Katie,* just turned ten, sits in the audience, her hands cold with sweat. When her name is called, she hurries toward the piano. Her mind is a blank—her focus solely on getting through her piece as quickly as possible. Opening her music book, she puts her fingers on the keys and they begin to fly. Somehow, they make no mistakes and before she knows it she has finished! She turns, beaming at the audience as they applaud.

A few children later, it is Jonathan’s* turn to play a piece on his violin. He is in Katie’s grade. She has never heard him play but she’s heard from his teacher that he’s very good. The minute his bow touches the strings however, he goes too fast. The violin squawks and screeches. He stops playing half-way through his piece, red-faced and shaking as he returns to his seat. It is obvious he is mortified by how badly he did. Katie feels bad for him. He must know the piece inside out, so what happened?

It’s possible that his shadow had something to do with it.


CHAPTER 15; Overcoming Shadows – Part 1

“Who looks outside dreams. Who looks inside, awakens.” – Jung.

I love this quote by Carl Jung in which he addresses the importance of knowing yourself in order to have a fulfilling life. In the Hero’s Journey, the Hero (or Heroine, in Meylyne’s case), has to overcome myriad external obstacles (demons, curses, hurricanes, etc.) in order to reach their destination. But often those external obstacles are not nearly as tricky as the internal obstacles they have to overcome, such as fear, jealousy, a lack of self-worth and so on. For these latter obstacles, it is essential to face up to one’s personal demons and that is a lot easier said than done!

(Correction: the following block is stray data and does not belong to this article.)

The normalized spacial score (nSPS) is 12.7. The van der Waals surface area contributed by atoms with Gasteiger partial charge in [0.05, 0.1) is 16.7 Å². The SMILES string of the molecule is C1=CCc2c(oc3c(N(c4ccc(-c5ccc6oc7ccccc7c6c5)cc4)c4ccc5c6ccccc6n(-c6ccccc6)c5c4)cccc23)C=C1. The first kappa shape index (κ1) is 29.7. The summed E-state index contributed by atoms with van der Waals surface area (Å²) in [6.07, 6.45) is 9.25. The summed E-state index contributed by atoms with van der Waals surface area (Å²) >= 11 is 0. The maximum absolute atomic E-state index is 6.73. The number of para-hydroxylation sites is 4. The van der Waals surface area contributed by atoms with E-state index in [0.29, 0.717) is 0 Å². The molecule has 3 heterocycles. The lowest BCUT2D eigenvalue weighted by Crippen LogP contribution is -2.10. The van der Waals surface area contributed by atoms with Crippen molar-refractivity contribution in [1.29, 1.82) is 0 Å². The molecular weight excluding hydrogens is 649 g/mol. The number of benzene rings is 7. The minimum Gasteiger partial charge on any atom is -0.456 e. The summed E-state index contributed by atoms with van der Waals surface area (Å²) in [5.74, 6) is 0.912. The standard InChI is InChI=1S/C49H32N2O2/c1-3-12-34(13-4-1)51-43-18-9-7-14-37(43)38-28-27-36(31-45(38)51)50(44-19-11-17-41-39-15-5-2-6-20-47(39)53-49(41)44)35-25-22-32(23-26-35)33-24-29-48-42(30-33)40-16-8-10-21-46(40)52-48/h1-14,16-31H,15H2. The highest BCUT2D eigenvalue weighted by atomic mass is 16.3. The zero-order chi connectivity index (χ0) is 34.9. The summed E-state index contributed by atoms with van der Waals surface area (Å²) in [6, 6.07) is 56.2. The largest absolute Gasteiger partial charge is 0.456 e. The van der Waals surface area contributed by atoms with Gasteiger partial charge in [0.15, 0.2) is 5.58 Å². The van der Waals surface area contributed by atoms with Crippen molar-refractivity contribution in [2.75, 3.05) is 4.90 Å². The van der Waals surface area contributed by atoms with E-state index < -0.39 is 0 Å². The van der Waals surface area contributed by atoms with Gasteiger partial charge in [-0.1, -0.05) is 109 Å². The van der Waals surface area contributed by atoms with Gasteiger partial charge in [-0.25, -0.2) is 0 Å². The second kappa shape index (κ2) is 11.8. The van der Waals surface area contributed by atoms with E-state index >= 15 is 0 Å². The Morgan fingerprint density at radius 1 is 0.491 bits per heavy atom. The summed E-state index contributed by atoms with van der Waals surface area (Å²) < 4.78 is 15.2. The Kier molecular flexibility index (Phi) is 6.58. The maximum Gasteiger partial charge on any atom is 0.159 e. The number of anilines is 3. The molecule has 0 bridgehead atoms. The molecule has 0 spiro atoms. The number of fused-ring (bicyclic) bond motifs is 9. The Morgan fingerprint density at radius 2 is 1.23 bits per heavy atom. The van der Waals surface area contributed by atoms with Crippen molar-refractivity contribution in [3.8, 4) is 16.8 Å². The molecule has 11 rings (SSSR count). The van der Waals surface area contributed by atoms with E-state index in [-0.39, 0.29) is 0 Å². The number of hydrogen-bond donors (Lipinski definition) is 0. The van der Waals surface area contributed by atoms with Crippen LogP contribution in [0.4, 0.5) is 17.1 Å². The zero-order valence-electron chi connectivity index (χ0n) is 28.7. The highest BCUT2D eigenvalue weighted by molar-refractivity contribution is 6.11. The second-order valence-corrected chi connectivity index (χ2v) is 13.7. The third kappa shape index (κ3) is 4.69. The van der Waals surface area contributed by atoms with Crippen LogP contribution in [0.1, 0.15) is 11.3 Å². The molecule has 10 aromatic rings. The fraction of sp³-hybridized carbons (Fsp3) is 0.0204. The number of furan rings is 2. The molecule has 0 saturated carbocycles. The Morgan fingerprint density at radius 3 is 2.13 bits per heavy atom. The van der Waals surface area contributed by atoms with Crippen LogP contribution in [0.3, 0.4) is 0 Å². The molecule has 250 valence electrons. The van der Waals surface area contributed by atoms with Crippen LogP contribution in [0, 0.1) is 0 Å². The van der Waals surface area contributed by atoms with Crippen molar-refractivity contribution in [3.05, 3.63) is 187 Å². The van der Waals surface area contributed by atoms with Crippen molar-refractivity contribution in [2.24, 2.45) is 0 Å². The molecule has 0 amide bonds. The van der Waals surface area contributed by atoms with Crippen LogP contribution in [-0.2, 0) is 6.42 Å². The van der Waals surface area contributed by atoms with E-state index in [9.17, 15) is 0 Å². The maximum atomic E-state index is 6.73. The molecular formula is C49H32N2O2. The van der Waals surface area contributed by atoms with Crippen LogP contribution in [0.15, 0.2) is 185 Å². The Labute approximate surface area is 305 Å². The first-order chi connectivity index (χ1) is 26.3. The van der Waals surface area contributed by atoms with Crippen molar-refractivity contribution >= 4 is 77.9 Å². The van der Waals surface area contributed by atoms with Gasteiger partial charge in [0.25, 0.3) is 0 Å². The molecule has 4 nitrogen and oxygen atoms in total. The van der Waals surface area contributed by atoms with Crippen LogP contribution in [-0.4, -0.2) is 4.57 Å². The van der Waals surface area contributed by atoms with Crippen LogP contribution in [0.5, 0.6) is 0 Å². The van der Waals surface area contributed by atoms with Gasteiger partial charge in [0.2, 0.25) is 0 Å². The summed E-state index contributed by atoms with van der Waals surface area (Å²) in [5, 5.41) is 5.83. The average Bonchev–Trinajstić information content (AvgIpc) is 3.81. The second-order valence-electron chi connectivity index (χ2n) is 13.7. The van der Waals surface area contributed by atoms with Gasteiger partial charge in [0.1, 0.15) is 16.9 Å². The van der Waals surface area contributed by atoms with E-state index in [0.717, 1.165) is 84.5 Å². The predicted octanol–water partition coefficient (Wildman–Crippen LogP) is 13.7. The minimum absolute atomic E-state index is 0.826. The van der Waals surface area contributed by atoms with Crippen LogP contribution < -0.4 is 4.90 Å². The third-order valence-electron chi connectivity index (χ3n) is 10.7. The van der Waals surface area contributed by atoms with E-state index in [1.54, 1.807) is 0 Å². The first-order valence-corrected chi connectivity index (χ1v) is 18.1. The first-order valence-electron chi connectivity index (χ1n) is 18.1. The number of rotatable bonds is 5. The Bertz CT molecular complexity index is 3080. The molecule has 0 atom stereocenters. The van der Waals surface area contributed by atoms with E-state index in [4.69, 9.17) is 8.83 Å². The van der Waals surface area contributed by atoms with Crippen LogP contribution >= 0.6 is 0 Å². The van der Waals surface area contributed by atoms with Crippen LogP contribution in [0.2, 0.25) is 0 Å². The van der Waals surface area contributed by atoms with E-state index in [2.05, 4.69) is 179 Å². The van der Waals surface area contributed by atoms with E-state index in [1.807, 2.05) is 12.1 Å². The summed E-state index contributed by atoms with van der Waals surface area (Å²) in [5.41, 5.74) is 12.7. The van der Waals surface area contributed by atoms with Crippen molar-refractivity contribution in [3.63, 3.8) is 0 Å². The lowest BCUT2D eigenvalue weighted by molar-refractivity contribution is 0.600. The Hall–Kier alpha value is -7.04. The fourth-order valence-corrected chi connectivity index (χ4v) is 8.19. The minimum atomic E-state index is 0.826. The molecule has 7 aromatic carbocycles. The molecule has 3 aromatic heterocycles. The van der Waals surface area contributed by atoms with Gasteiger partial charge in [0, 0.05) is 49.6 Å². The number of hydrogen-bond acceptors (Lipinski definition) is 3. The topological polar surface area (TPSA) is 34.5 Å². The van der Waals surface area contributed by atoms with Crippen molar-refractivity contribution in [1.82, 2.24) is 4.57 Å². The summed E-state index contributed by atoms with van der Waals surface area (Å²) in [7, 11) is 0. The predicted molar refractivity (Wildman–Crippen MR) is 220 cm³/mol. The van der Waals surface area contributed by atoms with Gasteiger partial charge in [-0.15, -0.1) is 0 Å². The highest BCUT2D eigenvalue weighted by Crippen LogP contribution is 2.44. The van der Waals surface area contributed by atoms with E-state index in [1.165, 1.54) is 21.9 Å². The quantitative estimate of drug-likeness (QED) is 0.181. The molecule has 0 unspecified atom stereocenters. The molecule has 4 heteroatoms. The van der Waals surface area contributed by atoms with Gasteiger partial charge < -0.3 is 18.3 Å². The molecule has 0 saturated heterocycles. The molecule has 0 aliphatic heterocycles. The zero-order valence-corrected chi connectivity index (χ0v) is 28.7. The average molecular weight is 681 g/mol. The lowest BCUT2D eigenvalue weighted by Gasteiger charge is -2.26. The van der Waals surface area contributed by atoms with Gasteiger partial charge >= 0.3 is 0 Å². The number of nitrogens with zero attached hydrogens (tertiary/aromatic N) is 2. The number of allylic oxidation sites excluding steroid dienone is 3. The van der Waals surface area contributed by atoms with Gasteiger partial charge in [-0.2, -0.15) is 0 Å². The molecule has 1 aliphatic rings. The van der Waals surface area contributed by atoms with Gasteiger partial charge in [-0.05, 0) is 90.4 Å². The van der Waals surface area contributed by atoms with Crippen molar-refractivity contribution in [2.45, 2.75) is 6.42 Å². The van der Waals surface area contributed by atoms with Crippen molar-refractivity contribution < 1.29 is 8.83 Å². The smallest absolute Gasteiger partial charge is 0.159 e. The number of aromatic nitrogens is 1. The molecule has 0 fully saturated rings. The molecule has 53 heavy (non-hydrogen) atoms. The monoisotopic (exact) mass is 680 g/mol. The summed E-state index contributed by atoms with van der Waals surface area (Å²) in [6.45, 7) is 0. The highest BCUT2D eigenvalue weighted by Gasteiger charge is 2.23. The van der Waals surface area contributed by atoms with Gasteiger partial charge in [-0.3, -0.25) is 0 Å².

Carl Jung said that we all have a shadow—a part of ourselves that we refuse to accept. Often this is because we are ashamed of it. Maybe it’s a longing to be adored by our peers or family. Maybe it’s a desire for revenge. In fairy-tales, the shadow is often represented by the ugly crone that does not get invited to the party, so she places a curse on the parties’ hosts, like in Sleeping Beauty or Beauty and the Beast.

Similarly, when we refuse to accept our shadow … refuse to invite a part of ourselves to the party that is our life, our shadow curses us. This usually shows up in bad, self-destructive behaviors like deliberately doing badly in school, bullying, smoking, vandalism and so on. Do you know anyone like this?


Chapter 14: Why we can’t help but look those gift-horses in the mouth.

In this chapter, Grimorex offers Queen Scarlet the gift of Meylyne’s alchemy and she asks what he wants in return adding, “this sort of generosity rarely comes without strings attached.” In this case it is normal for Grimorex to bargain with the lions in this way, but do you think that expectation happens in other situations too? If you give your friend a gift, or do your friend a favor, do you expect something back in return?

You might say no—that generosity with strings attached isn’t generosity at all—it’s a debt. I had a friend once who, when we fought, used to bring up all the favors she did for me to illustrate how I was a bad friend. “I did this for you and I did that for you,” she would fume. I remember thinking afterward, “if I’d known your friendship would come at such a price, I never would have accepted it in the first place.”

As my resentment grew, I reciprocated with list of my own—all the acts of friendship I’d done for her that she had failed to appreciate.

In other words, we both turned our relationship a scorecard.